Inside Breaking’s Debut at the Olympics

March 10, 2021

We all associate the Olympic Games with sport, with physicality, with beauty and even artistry. The Summer Games scheduled to take place in Paris 2024, however, are slated to bring us something new. For the first time, dancers will compete in the Olympic Games, as breaking makes its debut.

Dance as a sport has long been a subject of sometimes heated discussion. Is dance a sport? Or is it an art? Does dance in competition reduce its artistic value to nothing but a series of numbers on a page?

Jean-Laurent Bourquin, senior advisor for the World DanceSport Federation (WDSF), which was entrusted by the International Olympic Committee to oversee breaking at the 2024 Paris Games, says that there was initially some reluctance from the breaking community.

“We had some people complaining, saying, ‘Oh, we are not sure that this is good because it will transform breaking,’ ” says Bourquin. There was a fear that Olympic rules would impose constraints on freestyling creativity.

“But these questions were completely answered after breaking’s success in the Buenos Aires Youth Olympic Games in 2018,” he says. “All the judges were from the community—people like Crazy Legs, Mounir, Narumi, Moy and Jeskilz. Breaking was perfectly delivered with full respect of the culture.”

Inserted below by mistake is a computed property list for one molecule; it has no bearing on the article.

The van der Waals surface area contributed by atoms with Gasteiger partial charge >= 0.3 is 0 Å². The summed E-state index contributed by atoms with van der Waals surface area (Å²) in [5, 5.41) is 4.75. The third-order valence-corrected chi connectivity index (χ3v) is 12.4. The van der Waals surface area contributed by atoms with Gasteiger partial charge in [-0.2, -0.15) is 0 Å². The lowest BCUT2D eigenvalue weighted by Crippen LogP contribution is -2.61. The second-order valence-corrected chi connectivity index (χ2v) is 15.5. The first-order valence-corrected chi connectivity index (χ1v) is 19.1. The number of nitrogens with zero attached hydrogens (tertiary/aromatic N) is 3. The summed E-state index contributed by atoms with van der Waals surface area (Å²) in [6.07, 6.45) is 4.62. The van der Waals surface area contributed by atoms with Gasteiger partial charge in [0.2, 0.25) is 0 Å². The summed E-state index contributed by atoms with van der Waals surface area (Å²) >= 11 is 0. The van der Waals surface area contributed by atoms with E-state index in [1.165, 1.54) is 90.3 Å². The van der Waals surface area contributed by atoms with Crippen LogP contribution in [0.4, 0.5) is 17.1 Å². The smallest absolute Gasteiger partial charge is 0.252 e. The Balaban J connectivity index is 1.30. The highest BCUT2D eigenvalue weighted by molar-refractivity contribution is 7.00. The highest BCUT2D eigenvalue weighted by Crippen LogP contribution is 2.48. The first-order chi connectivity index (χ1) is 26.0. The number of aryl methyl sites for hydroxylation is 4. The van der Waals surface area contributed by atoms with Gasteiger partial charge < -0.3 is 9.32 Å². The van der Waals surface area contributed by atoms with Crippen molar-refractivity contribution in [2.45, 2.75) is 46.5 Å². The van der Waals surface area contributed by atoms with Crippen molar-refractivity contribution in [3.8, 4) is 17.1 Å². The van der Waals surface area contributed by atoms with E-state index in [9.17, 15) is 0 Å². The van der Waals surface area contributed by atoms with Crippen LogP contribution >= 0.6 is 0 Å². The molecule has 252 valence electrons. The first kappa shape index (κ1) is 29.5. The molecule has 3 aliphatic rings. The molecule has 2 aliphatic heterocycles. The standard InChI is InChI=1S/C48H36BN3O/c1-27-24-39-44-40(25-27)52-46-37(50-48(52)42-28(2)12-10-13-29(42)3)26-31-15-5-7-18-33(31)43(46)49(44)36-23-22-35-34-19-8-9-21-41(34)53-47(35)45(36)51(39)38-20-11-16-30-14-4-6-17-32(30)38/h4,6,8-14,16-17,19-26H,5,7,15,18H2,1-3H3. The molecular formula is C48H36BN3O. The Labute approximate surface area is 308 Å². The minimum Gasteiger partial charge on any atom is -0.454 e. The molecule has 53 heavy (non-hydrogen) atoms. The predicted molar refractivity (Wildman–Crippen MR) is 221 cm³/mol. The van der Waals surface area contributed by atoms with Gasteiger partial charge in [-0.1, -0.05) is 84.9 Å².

A man balances on his hand and one toe in a cipher.
Courtesy Worrld DanceSport Federation

Why Breaking? Why Now?

Breaking is one of four new sports that are confirmed for the Paris Games, along with skateboarding, sport climbing and surfing.

“In our fast-changing world, you cannot rest on yesterday’s success,” the IOC press office told Dance Magazine. “Constant improvement and evolution is needed. Accordingly, we have also undertaken the most comprehensive reform of the Olympic program in our recent history.”

The IOC’s “Olympic Agenda 2020” outlines 40 recommendations for updating the Olympics. One is to introduce more flexibility to allow host cities to propose new sports to their editions.

The IOC also recognizes that “sport needs to adapt formats to go where the young people are, to continue to inspire the younger generation with the Olympic values of friendship, excellence and respect.”

Bourquin explains this mindset in the context of Paris: “The IOC was looking for sports that embody a Paris 2024 vision, aligning with the key criteria of promoting the Games: sustainable, inclusive, urban, youth-oriented, spectacular and gender-equal. And, of course, breaking fully meets these criteria.”

Institutionally Organized, Community Driven

The WDSF began in 1957 and now carries the mission of driving and developing dance sport around the world in a modern, sustainable and structured manner. With an international institution attempting to regulate a non-institutionalized culture like breaking, it’s not surprising that there would be hesitation from the breaking community.